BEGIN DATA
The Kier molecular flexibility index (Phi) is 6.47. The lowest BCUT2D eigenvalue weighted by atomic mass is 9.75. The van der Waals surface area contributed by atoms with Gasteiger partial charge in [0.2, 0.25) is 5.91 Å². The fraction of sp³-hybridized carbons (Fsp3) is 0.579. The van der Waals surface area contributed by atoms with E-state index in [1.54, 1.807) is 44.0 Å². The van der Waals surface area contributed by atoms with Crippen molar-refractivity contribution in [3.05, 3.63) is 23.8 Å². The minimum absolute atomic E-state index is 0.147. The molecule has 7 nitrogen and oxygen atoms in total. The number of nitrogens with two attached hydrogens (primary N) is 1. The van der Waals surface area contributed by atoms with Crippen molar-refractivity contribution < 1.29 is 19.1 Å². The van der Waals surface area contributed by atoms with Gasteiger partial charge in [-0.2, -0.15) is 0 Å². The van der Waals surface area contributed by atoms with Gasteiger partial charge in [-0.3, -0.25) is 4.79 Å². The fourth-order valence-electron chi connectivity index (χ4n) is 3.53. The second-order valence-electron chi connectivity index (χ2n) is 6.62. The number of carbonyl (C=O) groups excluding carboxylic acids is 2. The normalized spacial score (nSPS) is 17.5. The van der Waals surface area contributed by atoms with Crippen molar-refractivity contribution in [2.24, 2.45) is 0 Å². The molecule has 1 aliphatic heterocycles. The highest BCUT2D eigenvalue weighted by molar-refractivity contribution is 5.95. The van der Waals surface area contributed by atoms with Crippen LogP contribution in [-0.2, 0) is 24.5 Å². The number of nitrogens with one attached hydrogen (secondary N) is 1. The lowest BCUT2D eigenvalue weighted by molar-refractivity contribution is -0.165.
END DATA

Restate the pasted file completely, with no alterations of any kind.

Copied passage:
The Kier molecular flexibility index (Phi) is 6.47. The lowest BCUT2D eigenvalue weighted by atomic mass is 9.75. The van der Waals surface area contributed by atoms with Gasteiger partial charge in [0.2, 0.25) is 5.91 Å². The fraction of sp³-hybridized carbons (Fsp3) is 0.579. The van der Waals surface area contributed by atoms with E-state index in [1.54, 1.807) is 44.0 Å². The van der Waals surface area contributed by atoms with Crippen molar-refractivity contribution in [3.05, 3.63) is 23.8 Å². The minimum absolute atomic E-state index is 0.147. The molecule has 7 nitrogen and oxygen atoms in total. The number of nitrogens with two attached hydrogens (primary N) is 1. The van der Waals surface area contributed by atoms with Crippen molar-refractivity contribution < 1.29 is 19.1 Å². The van der Waals surface area contributed by atoms with Gasteiger partial charge in [-0.2, -0.15) is 0 Å². The van der Waals surface area contributed by atoms with Gasteiger partial charge in [-0.3, -0.25) is 4.79 Å². The fourth-order valence-electron chi connectivity index (χ4n) is 3.53. The second-order valence-electron chi connectivity index (χ2n) is 6.62. The number of carbonyl (C=O) groups excluding carboxylic acids is 2. The normalized spacial score (nSPS) is 17.5. The van der Waals surface area contributed by atoms with Crippen molar-refractivity contribution in [2.24, 2.45) is 0 Å². The molecule has 1 aliphatic heterocycles. The highest BCUT2D eigenvalue weighted by molar-refractivity contribution is 5.95. The van der Waals surface area contributed by atoms with Crippen LogP contribution in [-0.2, 0) is 24.5 Å². The number of nitrogens with one attached hydrogen (secondary N) is 1. The lowest BCUT2D eigenvalue weighted by molar-refractivity contribution is -0.165.